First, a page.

Obama’s administration has deported over 2.5 million immigrants and is only increasing detention and deportation raids at the end of his tenure, including mass deportations of Muslim asylum seekers. Emanuel, as mayor of Chicago, has come under fire for covering up corruption in Chicago's police department and for cuts to public education. Clinton supported the 2009 military coup in Honduras, has called for deporting recently arrived unaccompanied minors, has earned the reputation of being one of the Democrats’ greatest war hawks (a proud mentee of war criminal Henry Kissinger), and recently gave a speech in which she promised to further militarize Israel while implicitly calling Palestinians the oppressor. Schultz, the current chair of the Democratic National Committee, has been working to gut rules intended to reign in predatory payday lending.
My point is not to demonize Democrats or well-intentioned voters but to raise some serious questions. I’m afraid that many of us, myself included, have welded our faith and political witness too deeply into the ideology of an increasingly right-wing party. In the name of overcoming the problems of the Religious Right, progressive Christians have given Democrats an easy pass. So when Bush goes to war and pushes the Patriot Act, we condemn it but when Democrats extend the Patriot Act and position themselves for more needless, imperial wars, and regime-changes, we consider it the trade-off, the small price to pay in order to stop true evil which is always Republican. When Trump declares the things that he wants to do, we are appalled. But when Democrats have already done, are doing, and will do similar things, we look the other way.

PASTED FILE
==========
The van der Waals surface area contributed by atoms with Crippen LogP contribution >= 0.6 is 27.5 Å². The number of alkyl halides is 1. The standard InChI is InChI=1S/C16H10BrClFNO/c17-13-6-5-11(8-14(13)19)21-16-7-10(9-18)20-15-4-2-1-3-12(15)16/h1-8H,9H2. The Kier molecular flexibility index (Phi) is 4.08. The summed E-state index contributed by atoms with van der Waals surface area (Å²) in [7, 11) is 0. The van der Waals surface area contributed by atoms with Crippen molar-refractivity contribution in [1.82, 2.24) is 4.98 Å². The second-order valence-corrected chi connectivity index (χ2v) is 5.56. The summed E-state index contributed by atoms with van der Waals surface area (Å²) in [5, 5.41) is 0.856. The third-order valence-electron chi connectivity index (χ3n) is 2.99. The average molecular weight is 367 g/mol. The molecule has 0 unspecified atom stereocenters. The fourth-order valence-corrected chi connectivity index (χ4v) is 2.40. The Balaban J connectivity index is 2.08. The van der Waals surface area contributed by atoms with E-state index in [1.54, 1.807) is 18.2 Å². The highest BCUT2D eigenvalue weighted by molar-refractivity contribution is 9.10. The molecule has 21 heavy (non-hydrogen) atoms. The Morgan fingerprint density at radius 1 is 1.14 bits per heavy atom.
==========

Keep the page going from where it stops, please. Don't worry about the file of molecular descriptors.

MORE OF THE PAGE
What Trump has said and stands for is terrible. I don’t need to go into detail here since there are plenty of stories, articles, and blog posts that cover that. But I think it’s important to not condemn Trump and Trump’s followers in a one-dimensional fashion.